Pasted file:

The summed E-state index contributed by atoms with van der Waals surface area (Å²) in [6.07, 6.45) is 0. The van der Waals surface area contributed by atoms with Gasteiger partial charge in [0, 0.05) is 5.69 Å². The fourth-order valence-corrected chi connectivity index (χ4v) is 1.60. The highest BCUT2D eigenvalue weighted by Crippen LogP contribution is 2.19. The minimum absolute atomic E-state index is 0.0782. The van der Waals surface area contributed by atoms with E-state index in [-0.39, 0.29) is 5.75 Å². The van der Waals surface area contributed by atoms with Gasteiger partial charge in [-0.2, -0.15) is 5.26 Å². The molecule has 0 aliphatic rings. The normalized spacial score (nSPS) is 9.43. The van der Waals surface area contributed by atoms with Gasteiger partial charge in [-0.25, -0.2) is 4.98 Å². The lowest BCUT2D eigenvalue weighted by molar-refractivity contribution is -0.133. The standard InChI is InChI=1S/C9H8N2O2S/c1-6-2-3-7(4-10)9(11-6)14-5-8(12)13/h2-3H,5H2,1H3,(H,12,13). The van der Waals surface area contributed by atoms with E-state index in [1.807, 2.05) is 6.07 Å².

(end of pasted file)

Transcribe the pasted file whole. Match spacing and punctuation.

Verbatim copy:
The summed E-state index contributed by atoms with van der Waals surface area (Å²) in [6.07, 6.45) is 0. The van der Waals surface area contributed by atoms with Gasteiger partial charge in [0, 0.05) is 5.69 Å². The fourth-order valence-corrected chi connectivity index (χ4v) is 1.60. The highest BCUT2D eigenvalue weighted by Crippen LogP contribution is 2.19. The minimum absolute atomic E-state index is 0.0782. The van der Waals surface area contributed by atoms with E-state index in [-0.39, 0.29) is 5.75 Å². The van der Waals surface area contributed by atoms with Gasteiger partial charge in [-0.2, -0.15) is 5.26 Å². The molecule has 0 aliphatic rings. The normalized spacial score (nSPS) is 9.43. The van der Waals surface area contributed by atoms with Gasteiger partial charge in [-0.25, -0.2) is 4.98 Å². The lowest BCUT2D eigenvalue weighted by molar-refractivity contribution is -0.133. The standard InChI is InChI=1S/C9H8N2O2S/c1-6-2-3-7(4-10)9(11-6)14-5-8(12)13/h2-3H,5H2,1H3,(H,12,13). The van der Waals surface area contributed by atoms with E-state index in [1.807, 2.05) is 6.07 Å².